In an in-depth article published in ITIJ, Robyn Bainbridge investigates Vietnam’s medical reputation to find out what access to healthcare really looks like in the region and how the landscape is changing
The article states that Vietnam has not always been renowned for having an international standard of healthcare. Historically, patients requiring emergency medical care and on occasions routine care have often been evacuated to more advanced facilities in the Southeast Asia region, including those in Bangkok and Singapore.
However with the significant increase in travellers to Vietnam, the article argues that the medical landscape is inevitably changing, and the number of reputable facilities are increasing.
The article quotes Niklas Lindberg, Chief Operating Officer at American International Hospital in Ho Chi Minh City, stating that in the last five years, Joint Commission International (JCI) accreditation has become one of the most important goals for all the international hospitals in Vietnam.
However it also quotes CEO and Founder of Family Medical Practice, Dr Rafi Kot, questioning the credibility of achieving this accreditation, suggesting that facilities that have JCI accreditation, which he states are few and far between, often only maintain the JCI standards for the few days surrounding the audit date.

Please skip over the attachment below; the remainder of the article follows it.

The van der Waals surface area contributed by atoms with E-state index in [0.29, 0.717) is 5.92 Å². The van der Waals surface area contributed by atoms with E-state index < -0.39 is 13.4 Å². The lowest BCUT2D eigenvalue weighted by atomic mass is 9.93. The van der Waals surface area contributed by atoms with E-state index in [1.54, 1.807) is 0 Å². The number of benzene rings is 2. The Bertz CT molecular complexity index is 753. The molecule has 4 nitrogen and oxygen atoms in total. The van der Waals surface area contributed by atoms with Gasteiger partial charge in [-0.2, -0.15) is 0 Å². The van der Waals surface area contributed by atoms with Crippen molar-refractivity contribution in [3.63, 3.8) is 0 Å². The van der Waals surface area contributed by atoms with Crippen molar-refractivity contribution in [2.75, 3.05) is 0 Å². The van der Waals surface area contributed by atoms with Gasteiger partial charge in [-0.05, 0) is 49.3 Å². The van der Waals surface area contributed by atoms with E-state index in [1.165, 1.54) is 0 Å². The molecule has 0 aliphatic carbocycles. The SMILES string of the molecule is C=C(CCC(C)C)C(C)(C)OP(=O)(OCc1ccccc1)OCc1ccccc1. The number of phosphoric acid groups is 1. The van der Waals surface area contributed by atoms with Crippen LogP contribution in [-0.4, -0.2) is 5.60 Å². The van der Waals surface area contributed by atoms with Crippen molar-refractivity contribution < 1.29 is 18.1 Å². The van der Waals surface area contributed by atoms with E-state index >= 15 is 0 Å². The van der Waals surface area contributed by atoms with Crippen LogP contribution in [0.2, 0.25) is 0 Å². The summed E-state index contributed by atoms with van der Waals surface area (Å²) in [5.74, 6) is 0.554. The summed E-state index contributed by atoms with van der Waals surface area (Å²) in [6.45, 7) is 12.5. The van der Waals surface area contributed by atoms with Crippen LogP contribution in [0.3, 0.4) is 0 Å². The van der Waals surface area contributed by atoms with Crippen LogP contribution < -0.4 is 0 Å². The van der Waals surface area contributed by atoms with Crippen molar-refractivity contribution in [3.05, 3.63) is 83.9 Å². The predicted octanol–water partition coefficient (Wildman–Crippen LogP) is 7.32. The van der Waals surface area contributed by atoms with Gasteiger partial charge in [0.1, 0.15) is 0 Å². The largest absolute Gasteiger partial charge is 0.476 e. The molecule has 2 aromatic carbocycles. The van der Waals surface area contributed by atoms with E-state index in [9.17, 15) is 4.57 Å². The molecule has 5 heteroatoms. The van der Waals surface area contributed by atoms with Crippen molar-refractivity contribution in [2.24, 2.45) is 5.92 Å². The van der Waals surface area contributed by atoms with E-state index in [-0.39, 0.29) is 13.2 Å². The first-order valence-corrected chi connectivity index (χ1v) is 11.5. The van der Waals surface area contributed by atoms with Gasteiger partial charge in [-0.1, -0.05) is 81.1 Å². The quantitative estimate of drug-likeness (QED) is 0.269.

The article does recognise that a surge in foreign investment in the Vietnamese healthcare sector has improved the standards of facilities, including the new Cho Ray Hospital and new Children's Hospital in Ho Chi Minh City, the Vinmec hospitals, Hanoi French Hospital, Franco Vietnamese Hospital and City International Hospital (CIH). It quotes Dr Vu Ha Nhu Anh of the house-call doctor team for Care of Asia Ltd saying "There are more and more international-standard hospitals being built, which will give great access to healthcare for international patients in the coming years."
It suggests however that overcrowding in public hospitals is an inherent problem in Vietnam, as is the quality of care in rural areas.
The article quotes Dr Geoff Ramin, Chief Medical Officer APAC Region, from global insurance company Allianz Partners, saying the only cities in Vietnam where they would look to retain patients in private hospitals are Hanoi and Ho Chi Minh City. And even then, Dr Ramin said he would not consider any hospital in Vietnam to be classified as a ‘Centre of Excellence’.
The article says that according to some healthcare experts in Vietnam, there is still a deep-rooted mistrust of the Vietnamese healthcare system, with international patients still heading to Thailand’s Bangkok for treatment.
The article concludes that hospitals in Vietnam and insurers operating in the region seem to suggest that the limitations and restrictions of the Vietnamese healthcare system are only temporary.
The foreign investment in the healthcare system and changing attitudes towards the country’s medical facilities might persuade more Vietnamese to stay at home for treatment; and encourage more medical tourists from neighbouring countries to consider Vietnam.
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